In my brewing opinion, the only redeeming quality of the old crank and shake method of beer carbonation is that it may properly “carbonate” beer to a desired level when correctly executed.
One of the real pleasures of homebrewing is serving your own beer from your own tap. A properly set up and maintained home dispensing system allows you to pour correctly carbonated beer
All brewers know that the yeasty-beasties they pitch chew up the sugar in their wort and make carbon dioxide (CO2) and alcohol. However, when the party is over and the sugar is
On a recent road trip through eastern Oregon, my wife and I finally got to visit a brewpub that has been on our list for a long time, Deschutes Brewing in Bend.
Joe Schiraldi is Vice President of Brewing Operations at Left Hand Brewing Company in Longmont, Colorado. In 2011 Left Hand was the first American craft brewery to release a nitrogen version of
I think your problem is too much sugar added for bottle conditioning. But before I jump into this topic, I want to focus on the state of beer when it is opened.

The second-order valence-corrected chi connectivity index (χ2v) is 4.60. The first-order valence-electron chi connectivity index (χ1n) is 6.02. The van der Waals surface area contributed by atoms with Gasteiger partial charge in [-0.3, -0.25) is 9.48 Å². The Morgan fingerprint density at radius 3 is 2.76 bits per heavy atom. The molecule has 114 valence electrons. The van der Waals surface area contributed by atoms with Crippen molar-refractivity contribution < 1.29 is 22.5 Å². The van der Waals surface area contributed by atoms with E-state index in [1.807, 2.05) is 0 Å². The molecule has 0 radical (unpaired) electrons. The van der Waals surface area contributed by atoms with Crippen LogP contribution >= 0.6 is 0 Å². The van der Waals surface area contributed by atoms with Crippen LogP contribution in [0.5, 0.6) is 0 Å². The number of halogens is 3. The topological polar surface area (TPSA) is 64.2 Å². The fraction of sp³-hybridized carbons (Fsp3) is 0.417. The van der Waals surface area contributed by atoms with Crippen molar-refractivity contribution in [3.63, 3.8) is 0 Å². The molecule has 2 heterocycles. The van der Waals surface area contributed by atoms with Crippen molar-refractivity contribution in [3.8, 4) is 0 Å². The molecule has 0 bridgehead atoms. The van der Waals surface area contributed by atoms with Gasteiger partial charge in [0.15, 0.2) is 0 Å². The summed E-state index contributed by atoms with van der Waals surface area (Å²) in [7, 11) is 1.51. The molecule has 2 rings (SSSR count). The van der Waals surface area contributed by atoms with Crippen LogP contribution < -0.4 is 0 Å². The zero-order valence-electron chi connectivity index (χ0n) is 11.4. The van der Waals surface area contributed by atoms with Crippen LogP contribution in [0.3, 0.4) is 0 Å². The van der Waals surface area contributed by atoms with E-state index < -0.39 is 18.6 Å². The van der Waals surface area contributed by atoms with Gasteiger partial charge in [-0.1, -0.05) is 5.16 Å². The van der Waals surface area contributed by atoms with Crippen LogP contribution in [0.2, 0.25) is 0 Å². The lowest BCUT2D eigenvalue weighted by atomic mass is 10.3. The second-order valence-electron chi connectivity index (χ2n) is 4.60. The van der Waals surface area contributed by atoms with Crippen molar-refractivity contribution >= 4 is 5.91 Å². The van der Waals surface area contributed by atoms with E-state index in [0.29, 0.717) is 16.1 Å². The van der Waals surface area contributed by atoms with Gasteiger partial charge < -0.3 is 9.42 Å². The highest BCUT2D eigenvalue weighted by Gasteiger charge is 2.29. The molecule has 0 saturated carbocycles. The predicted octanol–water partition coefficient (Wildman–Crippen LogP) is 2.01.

Q I have been having problems with over-carbonation in my bottles. I give my batches plenty of time to finish the secondary and check the hydrometer reading to be sure the fermentation
The amount of carbonation in bottle-conditioned homebrew is dependent on two things — the residual level of carbon dioxide after fermentation and the amount of carbonation obtained from the priming sugar. To
All-grain homebrewers with temperature-controlled fermentation capabilities have most of the same levers to pull as craft brewers, but fermentation pressure is one notable exception. And pressure is exactly what a spunding valve
For many people today, soda is the first beverage that comes to mind when thinking of carbonation. Yet it may well be that the first such beverage was beer. That’s because evidence
Joining a few friends for a nice cold beer with a bright frothy head is a time- honored tradition, here in the US and around the world. In fact the carbonation, foam,
When you carbonate beer you need to use the actual beer temperature to determine the head pressure required to hit your target. The easiest way to do this in a small keg